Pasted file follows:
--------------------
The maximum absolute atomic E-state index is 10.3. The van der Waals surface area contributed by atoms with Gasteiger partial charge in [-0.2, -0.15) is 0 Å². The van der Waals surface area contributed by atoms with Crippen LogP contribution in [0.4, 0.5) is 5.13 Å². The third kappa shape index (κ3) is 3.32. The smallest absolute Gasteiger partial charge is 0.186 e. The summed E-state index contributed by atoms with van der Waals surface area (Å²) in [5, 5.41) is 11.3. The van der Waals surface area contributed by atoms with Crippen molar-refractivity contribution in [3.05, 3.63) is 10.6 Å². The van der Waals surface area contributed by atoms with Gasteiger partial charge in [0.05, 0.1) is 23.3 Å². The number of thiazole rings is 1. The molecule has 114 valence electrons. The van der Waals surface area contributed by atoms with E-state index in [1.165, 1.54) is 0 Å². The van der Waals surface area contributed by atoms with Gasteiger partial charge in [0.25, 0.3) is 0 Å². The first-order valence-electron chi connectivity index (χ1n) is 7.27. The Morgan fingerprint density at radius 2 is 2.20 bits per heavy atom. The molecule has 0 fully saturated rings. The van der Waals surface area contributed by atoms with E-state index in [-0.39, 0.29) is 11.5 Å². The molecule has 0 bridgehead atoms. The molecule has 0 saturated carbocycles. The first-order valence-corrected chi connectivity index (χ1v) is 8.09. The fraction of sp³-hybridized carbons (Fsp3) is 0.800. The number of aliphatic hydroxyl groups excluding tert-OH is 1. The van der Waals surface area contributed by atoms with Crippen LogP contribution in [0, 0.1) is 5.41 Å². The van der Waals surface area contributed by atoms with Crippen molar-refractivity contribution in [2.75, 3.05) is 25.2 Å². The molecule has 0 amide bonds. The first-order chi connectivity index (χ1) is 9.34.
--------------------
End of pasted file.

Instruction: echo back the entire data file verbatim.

The maximum absolute atomic E-state index is 10.3. The van der Waals surface area contributed by atoms with Gasteiger partial charge in [-0.2, -0.15) is 0 Å². The van der Waals surface area contributed by atoms with Crippen LogP contribution in [0.4, 0.5) is 5.13 Å². The third kappa shape index (κ3) is 3.32. The smallest absolute Gasteiger partial charge is 0.186 e. The summed E-state index contributed by atoms with van der Waals surface area (Å²) in [5, 5.41) is 11.3. The van der Waals surface area contributed by atoms with Crippen molar-refractivity contribution in [3.05, 3.63) is 10.6 Å². The van der Waals surface area contributed by atoms with Gasteiger partial charge in [0.05, 0.1) is 23.3 Å². The number of thiazole rings is 1. The molecule has 114 valence electrons. The van der Waals surface area contributed by atoms with E-state index in [1.165, 1.54) is 0 Å². The van der Waals surface area contributed by atoms with Gasteiger partial charge in [0.25, 0.3) is 0 Å². The first-order valence-electron chi connectivity index (χ1n) is 7.27. The Morgan fingerprint density at radius 2 is 2.20 bits per heavy atom. The molecule has 0 fully saturated rings. The van der Waals surface area contributed by atoms with E-state index in [-0.39, 0.29) is 11.5 Å². The molecule has 0 bridgehead atoms. The molecule has 0 saturated carbocycles. The first-order valence-corrected chi connectivity index (χ1v) is 8.09. The fraction of sp³-hybridized carbons (Fsp3) is 0.800. The number of aliphatic hydroxyl groups excluding tert-OH is 1. The van der Waals surface area contributed by atoms with Crippen LogP contribution in [0, 0.1) is 5.41 Å². The van der Waals surface area contributed by atoms with Crippen molar-refractivity contribution in [2.75, 3.05) is 25.2 Å². The molecule has 0 amide bonds. The first-order chi connectivity index (χ1) is 9.34.